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Full Access The neural bases of cross-modal correspondences: Reality or wishful thinking?

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The neural bases of cross-modal correspondences: Reality or wishful thinking?

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There has recently been resurgent interest in the notion of cross-modal correspondences — i.e. stimulus features that may be preferentially integrated. The extent to which any such correspondences emanate from intrinsic anatomical connectivity or instead from learned (presumably statistical) regularities in the environment remains unresolved. Anatomical data from non-human primates would suggest that high-frequency auditory representations together with peripheral visual field representations in primary cortices are a preferred locus of low-level integration, whereas functional studies in humans have repeatedly demonstrated effects with centrally-presented stimuli and a range of auditory pitches/bandwidths. The present psychophysics and EEG study examined whether auditory–visual integration systematically varies with acoustic pitch and visual eccentricity. Subjects viewed 2 annuli (either foveally-presented or at 12.5° eccentricity, with surface area controlled for cortical magnification) and indicated which, if either, changed its brightness. The paradigm followed a 3 × 3 within subject design: (no, foveal, or peripheral brightness change) × (no, 500 Hz, or 4000 Hz pure tone presentation; the latter of which were controlled for perceived loudness). Accuracy data were analyzed according to signal detection theory, using sensitivity (d′). Reaction time data were analyzed after dividing by detection rates, using the multisensory response enhancement metric (MRE; see Rach et al., 2011, Psychological Research). Preliminary data suggest there to be a main effect of pitch (i.e. larger d′ and MRE when the multisensory conditions included a high pitch vs. low pitch sound). There was no evidence of a main effect of eccentricity or interaction between factors. Ongoing EEG analyses will likewise be discussed.

Affiliations: 1: 1FENL — Functional Electrical Neuroimaging Laboratory, Switzerland

There has recently been resurgent interest in the notion of cross-modal correspondences — i.e. stimulus features that may be preferentially integrated. The extent to which any such correspondences emanate from intrinsic anatomical connectivity or instead from learned (presumably statistical) regularities in the environment remains unresolved. Anatomical data from non-human primates would suggest that high-frequency auditory representations together with peripheral visual field representations in primary cortices are a preferred locus of low-level integration, whereas functional studies in humans have repeatedly demonstrated effects with centrally-presented stimuli and a range of auditory pitches/bandwidths. The present psychophysics and EEG study examined whether auditory–visual integration systematically varies with acoustic pitch and visual eccentricity. Subjects viewed 2 annuli (either foveally-presented or at 12.5° eccentricity, with surface area controlled for cortical magnification) and indicated which, if either, changed its brightness. The paradigm followed a 3 × 3 within subject design: (no, foveal, or peripheral brightness change) × (no, 500 Hz, or 4000 Hz pure tone presentation; the latter of which were controlled for perceived loudness). Accuracy data were analyzed according to signal detection theory, using sensitivity (d′). Reaction time data were analyzed after dividing by detection rates, using the multisensory response enhancement metric (MRE; see Rach et al., 2011, Psychological Research). Preliminary data suggest there to be a main effect of pitch (i.e. larger d′ and MRE when the multisensory conditions included a high pitch vs. low pitch sound). There was no evidence of a main effect of eccentricity or interaction between factors. Ongoing EEG analyses will likewise be discussed.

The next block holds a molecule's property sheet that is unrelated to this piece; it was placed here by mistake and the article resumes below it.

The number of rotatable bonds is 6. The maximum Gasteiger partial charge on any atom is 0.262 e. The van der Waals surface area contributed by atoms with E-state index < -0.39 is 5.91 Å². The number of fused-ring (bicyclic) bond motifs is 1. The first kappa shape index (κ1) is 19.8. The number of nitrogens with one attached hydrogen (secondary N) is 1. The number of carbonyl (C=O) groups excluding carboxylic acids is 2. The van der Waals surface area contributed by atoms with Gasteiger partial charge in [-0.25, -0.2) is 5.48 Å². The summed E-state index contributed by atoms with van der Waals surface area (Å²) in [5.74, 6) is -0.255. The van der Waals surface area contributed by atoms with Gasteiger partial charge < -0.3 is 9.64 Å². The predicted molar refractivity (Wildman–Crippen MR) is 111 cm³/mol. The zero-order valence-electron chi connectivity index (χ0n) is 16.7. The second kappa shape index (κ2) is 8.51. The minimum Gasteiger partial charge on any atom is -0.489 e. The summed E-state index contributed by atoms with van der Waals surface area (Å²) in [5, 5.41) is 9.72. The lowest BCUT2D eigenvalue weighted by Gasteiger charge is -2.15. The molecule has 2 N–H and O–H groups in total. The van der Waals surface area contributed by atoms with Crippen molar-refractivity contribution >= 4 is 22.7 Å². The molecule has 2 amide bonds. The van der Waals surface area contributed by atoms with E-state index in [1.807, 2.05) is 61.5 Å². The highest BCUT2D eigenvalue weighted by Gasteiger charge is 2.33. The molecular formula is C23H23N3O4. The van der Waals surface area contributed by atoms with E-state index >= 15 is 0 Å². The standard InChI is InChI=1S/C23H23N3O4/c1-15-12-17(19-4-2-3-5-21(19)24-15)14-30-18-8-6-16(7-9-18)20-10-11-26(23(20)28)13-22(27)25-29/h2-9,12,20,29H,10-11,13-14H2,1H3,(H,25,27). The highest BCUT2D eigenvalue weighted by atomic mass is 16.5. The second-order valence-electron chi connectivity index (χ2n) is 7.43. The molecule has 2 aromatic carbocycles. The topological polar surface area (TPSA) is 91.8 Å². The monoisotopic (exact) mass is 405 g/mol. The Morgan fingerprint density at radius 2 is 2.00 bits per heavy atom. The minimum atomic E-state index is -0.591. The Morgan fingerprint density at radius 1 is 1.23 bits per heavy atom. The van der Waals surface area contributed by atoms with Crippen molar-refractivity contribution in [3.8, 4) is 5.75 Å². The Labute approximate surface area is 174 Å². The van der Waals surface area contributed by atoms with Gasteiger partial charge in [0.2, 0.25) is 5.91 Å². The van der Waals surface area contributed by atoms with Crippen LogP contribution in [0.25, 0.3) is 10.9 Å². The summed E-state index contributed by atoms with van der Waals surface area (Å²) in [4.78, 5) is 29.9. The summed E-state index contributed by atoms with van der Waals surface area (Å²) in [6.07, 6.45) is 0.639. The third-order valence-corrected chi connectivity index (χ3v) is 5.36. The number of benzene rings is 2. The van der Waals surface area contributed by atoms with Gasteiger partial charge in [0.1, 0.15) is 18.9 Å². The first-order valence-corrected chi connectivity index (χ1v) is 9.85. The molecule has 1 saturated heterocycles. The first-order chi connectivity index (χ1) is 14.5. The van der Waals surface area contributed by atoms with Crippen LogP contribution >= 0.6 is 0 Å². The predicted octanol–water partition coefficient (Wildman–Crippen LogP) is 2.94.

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/content/journals/10.1163/22134808-000s0164
2013-05-16
2017-10-18

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